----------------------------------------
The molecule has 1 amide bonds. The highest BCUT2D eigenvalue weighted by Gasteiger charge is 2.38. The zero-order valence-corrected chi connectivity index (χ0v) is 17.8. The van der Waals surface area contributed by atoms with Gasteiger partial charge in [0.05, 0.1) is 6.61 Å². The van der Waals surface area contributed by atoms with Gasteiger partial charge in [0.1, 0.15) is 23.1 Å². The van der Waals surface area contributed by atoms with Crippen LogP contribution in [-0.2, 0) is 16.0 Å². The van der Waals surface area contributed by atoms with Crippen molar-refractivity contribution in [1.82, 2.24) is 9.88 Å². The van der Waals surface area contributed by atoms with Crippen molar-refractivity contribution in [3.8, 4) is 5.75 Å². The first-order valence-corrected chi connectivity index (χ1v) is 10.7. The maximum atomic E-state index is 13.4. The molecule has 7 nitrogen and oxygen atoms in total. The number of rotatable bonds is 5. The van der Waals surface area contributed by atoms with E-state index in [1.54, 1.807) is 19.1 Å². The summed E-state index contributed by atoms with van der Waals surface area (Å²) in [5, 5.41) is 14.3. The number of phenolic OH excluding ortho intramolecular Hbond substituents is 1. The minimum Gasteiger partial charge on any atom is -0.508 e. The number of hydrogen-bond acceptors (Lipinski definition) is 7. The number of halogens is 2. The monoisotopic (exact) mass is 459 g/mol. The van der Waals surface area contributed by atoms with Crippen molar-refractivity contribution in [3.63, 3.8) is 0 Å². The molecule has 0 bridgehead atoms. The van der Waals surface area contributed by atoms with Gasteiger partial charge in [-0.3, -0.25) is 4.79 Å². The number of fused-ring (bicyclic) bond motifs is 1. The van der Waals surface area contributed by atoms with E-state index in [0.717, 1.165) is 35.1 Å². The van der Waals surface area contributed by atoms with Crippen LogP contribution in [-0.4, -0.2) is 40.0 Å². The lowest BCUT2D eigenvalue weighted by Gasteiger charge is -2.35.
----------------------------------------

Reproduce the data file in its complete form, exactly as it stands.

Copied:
The molecule has 1 amide bonds. The highest BCUT2D eigenvalue weighted by Gasteiger charge is 2.38. The zero-order valence-corrected chi connectivity index (χ0v) is 17.8. The van der Waals surface area contributed by atoms with Gasteiger partial charge in [0.05, 0.1) is 6.61 Å². The van der Waals surface area contributed by atoms with Gasteiger partial charge in [0.1, 0.15) is 23.1 Å². The van der Waals surface area contributed by atoms with Crippen LogP contribution in [-0.2, 0) is 16.0 Å². The van der Waals surface area contributed by atoms with Crippen molar-refractivity contribution in [1.82, 2.24) is 9.88 Å². The van der Waals surface area contributed by atoms with Crippen molar-refractivity contribution in [3.8, 4) is 5.75 Å². The first-order valence-corrected chi connectivity index (χ1v) is 10.7. The maximum atomic E-state index is 13.4. The molecule has 7 nitrogen and oxygen atoms in total. The number of rotatable bonds is 5. The van der Waals surface area contributed by atoms with E-state index in [1.54, 1.807) is 19.1 Å². The summed E-state index contributed by atoms with van der Waals surface area (Å²) in [5, 5.41) is 14.3. The number of phenolic OH excluding ortho intramolecular Hbond substituents is 1. The minimum Gasteiger partial charge on any atom is -0.508 e. The number of hydrogen-bond acceptors (Lipinski definition) is 7. The number of halogens is 2. The monoisotopic (exact) mass is 459 g/mol. The van der Waals surface area contributed by atoms with Crippen molar-refractivity contribution in [3.63, 3.8) is 0 Å². The molecule has 0 bridgehead atoms. The van der Waals surface area contributed by atoms with Gasteiger partial charge in [-0.3, -0.25) is 4.79 Å². The number of fused-ring (bicyclic) bond motifs is 1. The van der Waals surface area contributed by atoms with E-state index in [0.717, 1.165) is 35.1 Å². The van der Waals surface area contributed by atoms with Crippen LogP contribution in [-0.4, -0.2) is 40.0 Å². The lowest BCUT2D eigenvalue weighted by Gasteiger charge is -2.35.